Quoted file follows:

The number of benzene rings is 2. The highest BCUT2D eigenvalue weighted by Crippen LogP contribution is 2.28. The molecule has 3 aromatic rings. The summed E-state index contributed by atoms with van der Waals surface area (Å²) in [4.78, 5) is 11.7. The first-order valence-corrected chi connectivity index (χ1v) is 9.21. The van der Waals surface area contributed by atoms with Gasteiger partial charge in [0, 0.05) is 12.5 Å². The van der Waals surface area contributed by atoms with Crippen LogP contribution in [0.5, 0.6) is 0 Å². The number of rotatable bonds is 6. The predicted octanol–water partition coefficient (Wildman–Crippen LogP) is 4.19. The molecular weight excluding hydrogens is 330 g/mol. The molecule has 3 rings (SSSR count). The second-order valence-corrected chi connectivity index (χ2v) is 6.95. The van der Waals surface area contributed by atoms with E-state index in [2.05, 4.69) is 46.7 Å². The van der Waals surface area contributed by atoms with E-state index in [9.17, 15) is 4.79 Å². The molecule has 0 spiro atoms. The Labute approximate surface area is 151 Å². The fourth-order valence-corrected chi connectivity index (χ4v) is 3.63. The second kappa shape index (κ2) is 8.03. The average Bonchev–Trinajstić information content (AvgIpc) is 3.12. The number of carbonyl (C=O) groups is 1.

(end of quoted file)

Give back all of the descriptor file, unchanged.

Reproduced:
The number of benzene rings is 2. The highest BCUT2D eigenvalue weighted by Crippen LogP contribution is 2.28. The molecule has 3 aromatic rings. The summed E-state index contributed by atoms with van der Waals surface area (Å²) in [4.78, 5) is 11.7. The first-order valence-corrected chi connectivity index (χ1v) is 9.21. The van der Waals surface area contributed by atoms with Gasteiger partial charge in [0, 0.05) is 12.5 Å². The van der Waals surface area contributed by atoms with Crippen LogP contribution in [0.5, 0.6) is 0 Å². The number of rotatable bonds is 6. The predicted octanol–water partition coefficient (Wildman–Crippen LogP) is 4.19. The molecular weight excluding hydrogens is 330 g/mol. The molecule has 3 rings (SSSR count). The second-order valence-corrected chi connectivity index (χ2v) is 6.95. The van der Waals surface area contributed by atoms with E-state index in [2.05, 4.69) is 46.7 Å². The van der Waals surface area contributed by atoms with E-state index in [9.17, 15) is 4.79 Å². The molecule has 0 spiro atoms. The Labute approximate surface area is 151 Å². The fourth-order valence-corrected chi connectivity index (χ4v) is 3.63. The second kappa shape index (κ2) is 8.03. The average Bonchev–Trinajstić information content (AvgIpc) is 3.12. The number of carbonyl (C=O) groups is 1.